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What do students think about this subject here?

Source: NSS

Here's how satisfied past students were – useful to refer to when you’re narrowing down your options. Our student score makes comparisons easier, showing whether satisfaction is high, medium or low compared to other unis.

What do student satisfaction scores tell you?

Overall student satisfaction 89%
Student score 82% LOW
Able to access IT resources

89%

Staff made the subject interesting

89%

Library resources are satisfactory

84%

Feedback on work has been helpful

73%

Feedback on work has been prompt

75%

Staff are good at explaining things

94%

Received sufficient advice and support

81%

?

Who studies this subject?

Source: HESA

Start building a picture of who you could be studying with by taking a look at the profile of people that have studied this subject here in previous years.

UK / Non-UK
5% of students here are from outside the UK
Male / Female
86% of students are female
Full-time / Part-time
5% of students are part-time
Typical Ucas points
360 entry points typically achieved by students
2:1 or above
88% of students achieved a 2:1 or above
Drop-out rate
2% of students do not continue into the second year of their course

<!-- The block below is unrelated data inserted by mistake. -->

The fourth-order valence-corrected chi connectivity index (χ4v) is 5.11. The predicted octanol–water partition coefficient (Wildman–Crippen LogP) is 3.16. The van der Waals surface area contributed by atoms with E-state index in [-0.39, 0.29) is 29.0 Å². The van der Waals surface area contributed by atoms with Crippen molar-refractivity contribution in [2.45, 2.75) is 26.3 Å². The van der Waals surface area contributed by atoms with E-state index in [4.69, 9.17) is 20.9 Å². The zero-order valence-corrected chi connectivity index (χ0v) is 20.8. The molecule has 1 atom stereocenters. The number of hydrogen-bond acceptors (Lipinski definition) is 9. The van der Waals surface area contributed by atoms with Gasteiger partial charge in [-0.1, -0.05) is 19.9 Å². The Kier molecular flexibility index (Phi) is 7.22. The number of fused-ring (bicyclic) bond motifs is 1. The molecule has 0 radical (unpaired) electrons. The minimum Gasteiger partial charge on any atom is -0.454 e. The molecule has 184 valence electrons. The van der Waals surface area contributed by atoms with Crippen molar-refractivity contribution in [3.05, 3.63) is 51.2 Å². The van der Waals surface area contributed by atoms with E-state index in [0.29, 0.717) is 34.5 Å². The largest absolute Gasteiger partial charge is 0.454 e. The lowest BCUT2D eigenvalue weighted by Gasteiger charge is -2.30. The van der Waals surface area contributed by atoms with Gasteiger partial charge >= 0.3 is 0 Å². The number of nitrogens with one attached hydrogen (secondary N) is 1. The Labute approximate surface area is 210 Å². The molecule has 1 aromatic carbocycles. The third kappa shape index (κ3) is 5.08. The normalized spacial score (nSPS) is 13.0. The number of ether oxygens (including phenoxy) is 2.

Icon ribbon

What are graduates doing after six months?

Source: DLHE

Here’s what students are up after they graduate from studying this subject here. We’ve analysed the employment rate and salary figures so you can see at a glance whether they’re high, typical or low compared to graduates in this subject from other universities. Remember the numbers are only measured only six months after graduation and can be affected by the economic climate - the outlook may be different when you leave uni. What do graduate employment figures really tell you?

% employed or in further study 94% MED
Average graduate salary £20k HIGH
Graduates who are media professionals

6%

Graduates who are other administrative occupations

4%

Graduates who are sales, marketing and related associate professionals

12%

Employment prospects for graduates of this subject

Sources: DLHE & HECSU
History is a very popular subject – in 2012, nearly 11,000 UK students graduated in a history-related course. Obviously, there aren't 11,000 jobs as historians available every year, but history is a good, flexible degree that allows graduates to go into a wide range of different jobs. Consequently, history graduates have an unemployment rate comparable to the national graduate average. Many – probably most – jobs for graduates don't ask for a particular degree to go into them and history graduates are well set to take advantage. That's why so many go into jobs in the finance industry, management and sales and marketing. Around one in five history graduates went into further study last year – only law saw more graduates continue on to study. History and teaching were the most popular further study subjects for history graduates, but law, journalism, politics and museum studies were also popular postgraduate courses.